Bearing Burdens with the Spiritual Acts of Mercy

Bearing Burdens with the Spiritual Acts of Mercy

Bearing Burdens with the Spiritual Acts of Mercy.

“Continue bearing each other’s heavy burdens. In this way you will be fulfilling the Torah’s true meaning, which is upheld by the Messiah Christ. Keep carrying one another’s overwhelming loads, and you will be truly obeying Christ’s Royal Law of Love. By your ongoing offer to stoop down and help shoulder one another’s crushing burdens, you will be completely submitting to the way Christ expects us to live.” (Galatians 6:2).

Bear (Greek, “bastazo”) – to carry, to carry off; to take away, to take up with your hands; to shoulder or share a weight. This word is in the continuous present tense, which means to continue doing so, an ongoing effort and not a one-time activity.

Burden (Greek, “baros”) – a crushing load; an extremely heavy weight; an overwhelming burden; an oppressive weight too heavy for one person to carry alone.

Fulfill (Greek, “anapleroo”) – to accomplish in its entirety; to complete; to perform fully; to observe perfectly.

Law of Christ (Greek, “nomos”) – the teachings of the Messiah that highlight the intended meaning of the Law of Moses; Christ‘s words in the Gospels that clarifies the heart of Torah; the set of biblical expectations established by Jesus that reveals what the Lord had in mind in the Hebrew Scriptures; the spirit of the Law of Moses behind the letter of the Law, as expressed by Jesus Christ.

Bearing the Cross. Why was burden-bearing so near and dear to Paul’s heart, so much so as to believe that when one bears the burdens of others, one in fact is completing the expectations of Christ? Perhaps Paul focused on burden-bearing because this human act of love perfectly described what Christ did on the Cross for our salvation. The whole point of Christ’s burden-bearing was to heal and ransom us out of His profound love for us. Burden-bearing represents and demonstrates God’s love for us, and summarizes all that he did on Calvary. So when we bear the burdens of another, we are participating in the love Christ has for others. When we pick up our cross daily, we can’t help up but bear the burdens of others. “Surely it was our weaknesses He carried; it was our sorrows and our pain of punishment that weighed Him down. God has placed on Him the guilt and sin of us all… Through what He experienced, my Righteous Servant will make many righteous, in right standing before God, for my Servant bears the burdens of their sins.”  (Isaiah 53:4, 5, 11).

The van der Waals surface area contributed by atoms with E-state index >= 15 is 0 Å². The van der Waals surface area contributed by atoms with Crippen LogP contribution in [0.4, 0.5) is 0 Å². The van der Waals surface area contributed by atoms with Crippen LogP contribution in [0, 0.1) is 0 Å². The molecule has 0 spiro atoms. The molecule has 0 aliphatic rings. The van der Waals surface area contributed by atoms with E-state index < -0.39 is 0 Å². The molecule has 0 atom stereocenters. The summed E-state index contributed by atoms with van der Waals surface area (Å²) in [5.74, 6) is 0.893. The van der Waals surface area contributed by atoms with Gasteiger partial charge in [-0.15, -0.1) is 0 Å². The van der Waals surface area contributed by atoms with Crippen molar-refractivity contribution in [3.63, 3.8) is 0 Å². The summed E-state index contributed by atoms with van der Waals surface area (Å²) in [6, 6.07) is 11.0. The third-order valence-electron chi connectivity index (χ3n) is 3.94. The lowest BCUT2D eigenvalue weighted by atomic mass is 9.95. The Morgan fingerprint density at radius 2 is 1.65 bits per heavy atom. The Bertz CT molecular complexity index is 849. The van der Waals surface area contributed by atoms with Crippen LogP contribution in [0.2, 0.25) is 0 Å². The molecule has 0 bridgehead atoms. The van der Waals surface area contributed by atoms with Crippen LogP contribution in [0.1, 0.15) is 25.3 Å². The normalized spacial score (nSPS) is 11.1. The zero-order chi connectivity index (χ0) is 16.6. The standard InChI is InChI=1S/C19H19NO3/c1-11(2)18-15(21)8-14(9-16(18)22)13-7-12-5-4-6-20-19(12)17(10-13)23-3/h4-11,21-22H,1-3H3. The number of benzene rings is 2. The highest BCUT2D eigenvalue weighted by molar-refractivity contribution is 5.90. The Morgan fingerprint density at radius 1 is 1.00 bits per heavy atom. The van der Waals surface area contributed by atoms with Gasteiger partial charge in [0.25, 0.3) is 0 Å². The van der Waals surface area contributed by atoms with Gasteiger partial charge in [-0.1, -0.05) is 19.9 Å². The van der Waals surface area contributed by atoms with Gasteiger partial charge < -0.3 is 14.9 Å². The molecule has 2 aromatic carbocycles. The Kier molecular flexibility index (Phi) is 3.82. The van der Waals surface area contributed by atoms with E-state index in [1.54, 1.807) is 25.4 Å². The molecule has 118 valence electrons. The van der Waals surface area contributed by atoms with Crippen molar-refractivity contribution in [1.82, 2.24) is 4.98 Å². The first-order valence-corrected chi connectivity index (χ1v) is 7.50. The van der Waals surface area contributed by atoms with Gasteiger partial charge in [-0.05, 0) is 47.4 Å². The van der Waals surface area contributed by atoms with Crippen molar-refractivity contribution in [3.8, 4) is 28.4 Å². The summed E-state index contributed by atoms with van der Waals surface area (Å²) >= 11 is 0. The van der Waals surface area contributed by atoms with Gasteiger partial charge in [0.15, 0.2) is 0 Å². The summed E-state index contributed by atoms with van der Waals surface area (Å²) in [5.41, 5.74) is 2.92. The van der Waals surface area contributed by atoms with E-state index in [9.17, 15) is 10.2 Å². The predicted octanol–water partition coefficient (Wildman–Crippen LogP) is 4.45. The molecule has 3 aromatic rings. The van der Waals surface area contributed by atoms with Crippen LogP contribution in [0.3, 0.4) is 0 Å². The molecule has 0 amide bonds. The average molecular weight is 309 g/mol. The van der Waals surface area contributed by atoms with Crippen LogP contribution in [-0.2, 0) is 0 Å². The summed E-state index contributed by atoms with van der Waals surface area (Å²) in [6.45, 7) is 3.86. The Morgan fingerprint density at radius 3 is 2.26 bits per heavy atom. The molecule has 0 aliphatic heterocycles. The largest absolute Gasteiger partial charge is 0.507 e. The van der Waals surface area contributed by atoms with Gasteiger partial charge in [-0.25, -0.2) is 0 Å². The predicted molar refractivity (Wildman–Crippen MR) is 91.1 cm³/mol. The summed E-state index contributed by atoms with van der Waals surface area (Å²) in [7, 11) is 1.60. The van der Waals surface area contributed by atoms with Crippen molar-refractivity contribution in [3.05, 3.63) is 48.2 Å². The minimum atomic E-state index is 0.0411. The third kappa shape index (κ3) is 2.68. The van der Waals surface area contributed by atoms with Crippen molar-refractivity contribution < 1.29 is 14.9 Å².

The Premise. Caring for others reflects the heart of God, and is grounded in the Biblical fact that all human life is sacred. There is a shared human dignity between all people, regardless of race, health, age, faith, status, station in life, the country of origin. Burden-bearing begins with those closest to us… our spouse, our children, our extended family, our church community, our neighbors in need, in that order. Any father or mother who, through a personal distance, or indifference, or overwork, or arrogant disdain, doesn’t bear the burdens of those closest to him/her in a personal and profound way, then that person is disobeying Christ. That person will not fulfill the law of Christ. That person does not reflect the heart of God.

Context – Burden-bearing can be applied to any excessive weight on a believer’s shoulders, including physical difficulties which call out for Physical Acts of Mercy. In this passage though, Paul seems to be directly applying this word to spiritual burdens… guilt from a particular sin; a difficult time of temptation; sorrow over spiritual failure; being overtaken by the weight of an unexpected sin or wrongdoing; the expressed need for forgiveness; a time of doubt; an obvious need for sound Christian teaching; the need for a fellow believer be warned about the path one is traveling. Whatever this spiritual burden might be, fellow believers are expected to be aware of the spiritual well-being of fellow believers, and then to helpfully carry that believer by bearing his burden, by helping to shoulder the weight of it. Paul is referring in this passage to matters that are spiritual in nature, something that is weighing excessively on a brother/sister’s spirit. Bearing someone’s burden is putting God’s agape love into action for neighbors who are weighted down, including those with spiritual and emotional needs. Spiritual Acts of Mercy, parallel to the Physical Acts of Mercy, are intended to spell out a model on how to treat others in a way that makes Jesus visible.